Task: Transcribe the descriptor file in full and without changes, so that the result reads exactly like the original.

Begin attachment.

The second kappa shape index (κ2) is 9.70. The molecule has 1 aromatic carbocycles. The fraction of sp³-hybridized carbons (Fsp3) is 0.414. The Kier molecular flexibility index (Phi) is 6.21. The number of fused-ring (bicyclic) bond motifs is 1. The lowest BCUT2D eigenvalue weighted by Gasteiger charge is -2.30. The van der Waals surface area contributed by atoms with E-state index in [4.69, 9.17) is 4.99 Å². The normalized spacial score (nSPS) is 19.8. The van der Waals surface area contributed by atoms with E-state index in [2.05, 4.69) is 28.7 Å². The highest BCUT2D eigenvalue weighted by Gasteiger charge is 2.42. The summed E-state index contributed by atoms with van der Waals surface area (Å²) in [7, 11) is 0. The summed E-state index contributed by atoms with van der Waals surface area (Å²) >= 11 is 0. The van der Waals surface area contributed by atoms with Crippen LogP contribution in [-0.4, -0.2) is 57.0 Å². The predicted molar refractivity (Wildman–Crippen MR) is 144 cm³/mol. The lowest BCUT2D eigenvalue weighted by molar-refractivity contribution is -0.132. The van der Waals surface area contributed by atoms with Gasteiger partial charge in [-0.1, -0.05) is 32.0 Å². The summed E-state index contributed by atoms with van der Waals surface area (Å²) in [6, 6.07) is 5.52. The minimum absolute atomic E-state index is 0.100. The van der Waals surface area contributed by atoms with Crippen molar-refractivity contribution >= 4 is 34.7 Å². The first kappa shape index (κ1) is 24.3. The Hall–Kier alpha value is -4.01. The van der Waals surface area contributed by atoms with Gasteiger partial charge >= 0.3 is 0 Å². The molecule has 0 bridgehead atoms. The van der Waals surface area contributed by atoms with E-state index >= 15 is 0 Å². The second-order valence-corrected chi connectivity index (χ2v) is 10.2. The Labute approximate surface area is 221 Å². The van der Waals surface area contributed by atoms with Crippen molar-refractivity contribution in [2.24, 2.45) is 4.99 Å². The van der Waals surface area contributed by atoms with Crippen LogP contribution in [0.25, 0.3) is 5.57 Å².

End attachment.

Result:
The second kappa shape index (κ2) is 9.70. The molecule has 1 aromatic carbocycles. The fraction of sp³-hybridized carbons (Fsp3) is 0.414. The Kier molecular flexibility index (Phi) is 6.21. The number of fused-ring (bicyclic) bond motifs is 1. The lowest BCUT2D eigenvalue weighted by Gasteiger charge is -2.30. The van der Waals surface area contributed by atoms with E-state index in [4.69, 9.17) is 4.99 Å². The normalized spacial score (nSPS) is 19.8. The van der Waals surface area contributed by atoms with E-state index in [2.05, 4.69) is 28.7 Å². The highest BCUT2D eigenvalue weighted by Gasteiger charge is 2.42. The summed E-state index contributed by atoms with van der Waals surface area (Å²) in [7, 11) is 0. The summed E-state index contributed by atoms with van der Waals surface area (Å²) >= 11 is 0. The van der Waals surface area contributed by atoms with Crippen LogP contribution in [-0.4, -0.2) is 57.0 Å². The predicted molar refractivity (Wildman–Crippen MR) is 144 cm³/mol. The lowest BCUT2D eigenvalue weighted by molar-refractivity contribution is -0.132. The van der Waals surface area contributed by atoms with Gasteiger partial charge in [-0.1, -0.05) is 32.0 Å². The summed E-state index contributed by atoms with van der Waals surface area (Å²) in [6, 6.07) is 5.52. The minimum absolute atomic E-state index is 0.100. The van der Waals surface area contributed by atoms with Crippen molar-refractivity contribution >= 4 is 34.7 Å². The first kappa shape index (κ1) is 24.3. The Hall–Kier alpha value is -4.01. The van der Waals surface area contributed by atoms with Gasteiger partial charge >= 0.3 is 0 Å². The molecule has 0 bridgehead atoms. The van der Waals surface area contributed by atoms with E-state index >= 15 is 0 Å². The second-order valence-corrected chi connectivity index (χ2v) is 10.2. The Labute approximate surface area is 221 Å². The van der Waals surface area contributed by atoms with Crippen molar-refractivity contribution in [2.24, 2.45) is 4.99 Å². The van der Waals surface area contributed by atoms with Crippen LogP contribution in [0.25, 0.3) is 5.57 Å².